In The 1980s, It Was Possible To Download Software From Which Of These Unlikely Sources?
Answer: TV Shows
In a world far removed from the one we live in now—filled with high speed wireless internet and high capacity solid state storage—people once stored data and programs for their personal computers on cassette tapes. Yes, those cassette tapes, the very same tapes you’d use to listen to Culture Club or to create a mixtape for your crush.
Because early personal computers used what amounted to a good tape deck as a data drive, it should come as no surprise that the data on the tapes themselves had an audio signal (albeit one that wasn’t particularly pleasant to listen to). Because of this, it was possible for people at home to record audio they received by television or radio broadcast and use the recorded audio stream as a data source in their computer.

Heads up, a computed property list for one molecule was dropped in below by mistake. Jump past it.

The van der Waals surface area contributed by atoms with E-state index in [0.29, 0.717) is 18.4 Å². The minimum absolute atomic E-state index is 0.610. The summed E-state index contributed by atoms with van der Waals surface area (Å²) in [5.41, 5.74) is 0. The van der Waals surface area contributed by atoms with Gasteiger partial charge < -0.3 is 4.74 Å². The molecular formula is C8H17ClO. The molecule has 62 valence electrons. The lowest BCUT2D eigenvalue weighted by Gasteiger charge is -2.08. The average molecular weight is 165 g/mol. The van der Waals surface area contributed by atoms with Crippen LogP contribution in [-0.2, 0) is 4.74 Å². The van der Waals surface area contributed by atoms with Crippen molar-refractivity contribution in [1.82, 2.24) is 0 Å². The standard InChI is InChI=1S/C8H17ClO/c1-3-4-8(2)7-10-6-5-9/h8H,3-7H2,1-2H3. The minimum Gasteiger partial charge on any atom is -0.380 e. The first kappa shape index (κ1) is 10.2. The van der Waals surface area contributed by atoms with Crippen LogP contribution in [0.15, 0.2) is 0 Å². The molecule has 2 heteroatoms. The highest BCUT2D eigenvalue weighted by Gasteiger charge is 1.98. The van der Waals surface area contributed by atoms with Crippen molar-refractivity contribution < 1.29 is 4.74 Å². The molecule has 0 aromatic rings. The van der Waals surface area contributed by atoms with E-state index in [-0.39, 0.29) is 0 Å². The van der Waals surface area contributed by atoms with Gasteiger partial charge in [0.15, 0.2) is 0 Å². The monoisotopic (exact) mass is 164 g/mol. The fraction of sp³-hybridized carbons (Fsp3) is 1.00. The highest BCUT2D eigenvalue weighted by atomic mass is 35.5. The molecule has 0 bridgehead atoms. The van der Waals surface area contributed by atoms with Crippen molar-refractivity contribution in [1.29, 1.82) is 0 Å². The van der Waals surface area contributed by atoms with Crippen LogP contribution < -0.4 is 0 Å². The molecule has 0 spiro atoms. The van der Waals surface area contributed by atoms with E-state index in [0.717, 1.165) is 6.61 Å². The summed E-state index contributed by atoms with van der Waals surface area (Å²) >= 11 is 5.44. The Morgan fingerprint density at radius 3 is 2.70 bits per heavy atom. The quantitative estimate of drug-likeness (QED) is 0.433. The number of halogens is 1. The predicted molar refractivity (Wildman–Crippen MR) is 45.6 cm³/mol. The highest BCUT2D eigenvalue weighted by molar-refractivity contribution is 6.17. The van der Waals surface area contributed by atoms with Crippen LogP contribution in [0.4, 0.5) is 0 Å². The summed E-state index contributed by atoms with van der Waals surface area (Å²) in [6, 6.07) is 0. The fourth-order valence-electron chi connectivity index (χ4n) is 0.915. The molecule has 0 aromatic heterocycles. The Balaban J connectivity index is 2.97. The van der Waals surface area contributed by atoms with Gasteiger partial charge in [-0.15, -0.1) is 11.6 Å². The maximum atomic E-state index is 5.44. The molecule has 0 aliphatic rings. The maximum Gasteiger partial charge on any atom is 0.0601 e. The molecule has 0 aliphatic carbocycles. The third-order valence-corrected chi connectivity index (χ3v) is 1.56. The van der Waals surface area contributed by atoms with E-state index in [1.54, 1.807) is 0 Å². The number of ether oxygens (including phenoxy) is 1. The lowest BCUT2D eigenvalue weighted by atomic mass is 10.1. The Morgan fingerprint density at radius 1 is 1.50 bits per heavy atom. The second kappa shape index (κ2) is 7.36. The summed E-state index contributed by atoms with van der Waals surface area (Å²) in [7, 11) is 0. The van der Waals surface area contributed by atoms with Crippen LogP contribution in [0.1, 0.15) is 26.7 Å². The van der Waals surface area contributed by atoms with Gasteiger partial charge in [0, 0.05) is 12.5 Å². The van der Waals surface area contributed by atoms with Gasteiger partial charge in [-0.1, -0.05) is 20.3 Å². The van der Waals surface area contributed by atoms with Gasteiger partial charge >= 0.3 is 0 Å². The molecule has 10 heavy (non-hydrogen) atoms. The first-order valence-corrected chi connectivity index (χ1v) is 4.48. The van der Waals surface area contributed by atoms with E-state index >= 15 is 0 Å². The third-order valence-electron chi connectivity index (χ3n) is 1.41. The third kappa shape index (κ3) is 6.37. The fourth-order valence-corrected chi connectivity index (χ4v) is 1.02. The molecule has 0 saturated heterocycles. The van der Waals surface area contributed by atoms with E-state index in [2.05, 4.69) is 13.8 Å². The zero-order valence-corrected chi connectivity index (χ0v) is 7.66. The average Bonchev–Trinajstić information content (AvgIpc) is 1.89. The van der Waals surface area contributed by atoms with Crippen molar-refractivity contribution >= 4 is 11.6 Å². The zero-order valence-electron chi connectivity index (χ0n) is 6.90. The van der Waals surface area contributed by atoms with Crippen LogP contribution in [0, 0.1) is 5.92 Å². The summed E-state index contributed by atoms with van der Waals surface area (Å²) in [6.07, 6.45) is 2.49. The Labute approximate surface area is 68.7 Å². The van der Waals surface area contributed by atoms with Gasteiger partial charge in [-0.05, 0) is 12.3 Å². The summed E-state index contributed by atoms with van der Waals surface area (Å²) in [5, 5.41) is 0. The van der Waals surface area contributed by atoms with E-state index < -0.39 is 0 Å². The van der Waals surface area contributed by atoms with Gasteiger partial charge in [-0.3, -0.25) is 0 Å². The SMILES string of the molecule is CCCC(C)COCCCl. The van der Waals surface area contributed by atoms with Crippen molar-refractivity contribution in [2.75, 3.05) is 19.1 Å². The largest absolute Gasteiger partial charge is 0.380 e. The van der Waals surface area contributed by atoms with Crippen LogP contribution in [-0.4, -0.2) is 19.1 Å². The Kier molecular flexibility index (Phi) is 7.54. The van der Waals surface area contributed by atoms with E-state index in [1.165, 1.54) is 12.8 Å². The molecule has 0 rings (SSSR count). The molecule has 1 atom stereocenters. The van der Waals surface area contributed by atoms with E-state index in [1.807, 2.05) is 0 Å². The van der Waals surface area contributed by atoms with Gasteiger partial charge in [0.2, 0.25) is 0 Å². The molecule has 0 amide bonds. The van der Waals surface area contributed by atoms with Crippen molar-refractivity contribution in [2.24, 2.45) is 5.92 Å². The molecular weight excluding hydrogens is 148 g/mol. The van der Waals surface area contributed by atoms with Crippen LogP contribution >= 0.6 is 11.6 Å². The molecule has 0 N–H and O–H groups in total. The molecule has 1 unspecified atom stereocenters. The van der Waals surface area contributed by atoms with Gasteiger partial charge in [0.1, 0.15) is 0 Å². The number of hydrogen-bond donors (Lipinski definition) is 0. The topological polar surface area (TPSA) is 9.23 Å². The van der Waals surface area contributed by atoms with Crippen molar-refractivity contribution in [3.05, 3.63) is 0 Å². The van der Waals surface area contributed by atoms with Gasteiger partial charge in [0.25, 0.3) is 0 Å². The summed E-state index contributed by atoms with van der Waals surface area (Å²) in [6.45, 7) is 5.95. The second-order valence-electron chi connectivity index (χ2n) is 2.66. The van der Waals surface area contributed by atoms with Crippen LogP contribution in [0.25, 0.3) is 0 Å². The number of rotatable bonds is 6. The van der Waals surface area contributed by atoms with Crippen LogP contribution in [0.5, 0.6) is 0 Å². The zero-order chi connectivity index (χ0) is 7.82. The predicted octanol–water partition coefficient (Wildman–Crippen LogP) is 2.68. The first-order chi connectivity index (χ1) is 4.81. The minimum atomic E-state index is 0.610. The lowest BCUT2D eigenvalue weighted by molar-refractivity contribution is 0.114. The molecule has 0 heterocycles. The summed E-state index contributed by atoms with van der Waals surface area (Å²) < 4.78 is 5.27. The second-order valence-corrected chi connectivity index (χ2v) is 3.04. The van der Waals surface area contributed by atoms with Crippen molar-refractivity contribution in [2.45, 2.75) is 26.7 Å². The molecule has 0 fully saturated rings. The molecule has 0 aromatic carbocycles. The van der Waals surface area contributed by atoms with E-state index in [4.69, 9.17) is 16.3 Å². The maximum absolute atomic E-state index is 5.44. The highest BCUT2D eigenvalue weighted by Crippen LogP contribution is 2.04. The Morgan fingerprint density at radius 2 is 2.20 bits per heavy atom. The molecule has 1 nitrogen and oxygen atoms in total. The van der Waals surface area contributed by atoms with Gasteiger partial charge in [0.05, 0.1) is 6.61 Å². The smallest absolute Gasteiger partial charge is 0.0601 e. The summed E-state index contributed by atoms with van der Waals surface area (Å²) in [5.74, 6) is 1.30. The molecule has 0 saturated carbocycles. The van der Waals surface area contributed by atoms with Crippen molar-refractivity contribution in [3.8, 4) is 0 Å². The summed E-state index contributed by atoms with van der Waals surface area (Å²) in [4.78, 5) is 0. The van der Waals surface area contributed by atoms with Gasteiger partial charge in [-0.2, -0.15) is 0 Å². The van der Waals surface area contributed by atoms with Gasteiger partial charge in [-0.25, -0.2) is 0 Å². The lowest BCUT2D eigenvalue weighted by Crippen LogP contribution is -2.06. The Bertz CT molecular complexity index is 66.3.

To that end, a British TV show, “Database”, which aired in the early 1980s, would transmit software during the credits of each show—viewers at home would record the audio, pop the tape into their PC, and enjoy the free applications, games, and other bits of code pushed over the airwaves. In a similar fashion, both legitimate and pirate radio stations around the world would also broadcast code in the middle of the night that listeners could record and run at home.
In theory, you could replicate the experience today, but the transmission rate was far more suitable for the tiny applications of the 1980s. Using those same 1980s TV/radio-based transmission techniques today to download, say, the video game Destiny (which weighs in at approximately 70 GB) would take roughly 48 years.
Image courtesy of ThamesTV/YouTube.